In total, for all grinding wheels, at various stages of wear, the grinding-wheel AS parameters were determined 79 times. Of these, 17 cases related to the condition of the new grinding wheel, i.e., for V = 0 mm 3 / mm . As the new grinding wheel cannot be assigned the values of the set parameters with which the grinding wheel worked, these tests were not taken into account when developing the models. During the development of the models, two more tests were excluded from the analyzes—those related to grinding wheels, which were worn out very quickly. In the case of polynomial surface models, these observations were excluded based on Cook’s distance analysis. The observation was considered influential if Cook’s distance value was greater than D = 0.7 [54,55]. Exponential models were designated in JMP nonlinear platform, which uses iterative computation techniques. In these cases, influential observations were automatically excluded by the software.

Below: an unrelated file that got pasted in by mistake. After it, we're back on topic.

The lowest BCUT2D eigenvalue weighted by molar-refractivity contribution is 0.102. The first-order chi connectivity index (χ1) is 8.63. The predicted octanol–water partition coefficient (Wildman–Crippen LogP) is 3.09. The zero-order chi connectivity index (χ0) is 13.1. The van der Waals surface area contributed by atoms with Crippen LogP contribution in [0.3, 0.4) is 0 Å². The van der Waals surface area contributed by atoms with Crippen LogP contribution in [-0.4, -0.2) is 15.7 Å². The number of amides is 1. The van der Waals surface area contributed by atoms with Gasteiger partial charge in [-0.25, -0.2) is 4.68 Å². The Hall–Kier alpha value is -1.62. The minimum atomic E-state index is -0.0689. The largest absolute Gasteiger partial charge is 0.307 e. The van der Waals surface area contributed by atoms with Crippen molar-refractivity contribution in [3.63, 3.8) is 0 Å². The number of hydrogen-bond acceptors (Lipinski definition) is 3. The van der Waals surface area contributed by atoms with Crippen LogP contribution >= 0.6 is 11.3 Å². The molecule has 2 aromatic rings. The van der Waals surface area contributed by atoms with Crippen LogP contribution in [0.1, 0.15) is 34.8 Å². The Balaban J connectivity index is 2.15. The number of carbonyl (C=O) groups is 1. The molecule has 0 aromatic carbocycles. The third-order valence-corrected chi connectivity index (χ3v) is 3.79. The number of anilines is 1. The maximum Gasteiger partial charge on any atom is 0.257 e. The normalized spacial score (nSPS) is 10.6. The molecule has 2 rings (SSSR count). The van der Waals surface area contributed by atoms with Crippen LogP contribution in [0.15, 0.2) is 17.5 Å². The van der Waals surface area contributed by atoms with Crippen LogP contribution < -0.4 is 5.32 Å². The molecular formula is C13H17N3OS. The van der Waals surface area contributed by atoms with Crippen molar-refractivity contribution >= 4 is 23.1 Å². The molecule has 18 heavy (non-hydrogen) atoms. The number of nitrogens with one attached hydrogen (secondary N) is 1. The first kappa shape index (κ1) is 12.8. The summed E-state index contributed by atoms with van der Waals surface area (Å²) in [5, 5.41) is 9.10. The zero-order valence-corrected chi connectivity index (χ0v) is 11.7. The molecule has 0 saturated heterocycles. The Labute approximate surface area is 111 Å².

The parameters with which the above-mentioned grinding wheels worked are presented in Table 5. For comparison, for the remaining grinding wheels, the smallest specific material loss during the service life was V = 660 mm 3 / mm .
The statistical significance of the determined regression models was checked using the analysis of variance with the significance level α = 0.05 . In the case of polynomial models, backward regression was used, removing statistically insignificant factors from the equation also assuming the significance level α = 0.05 .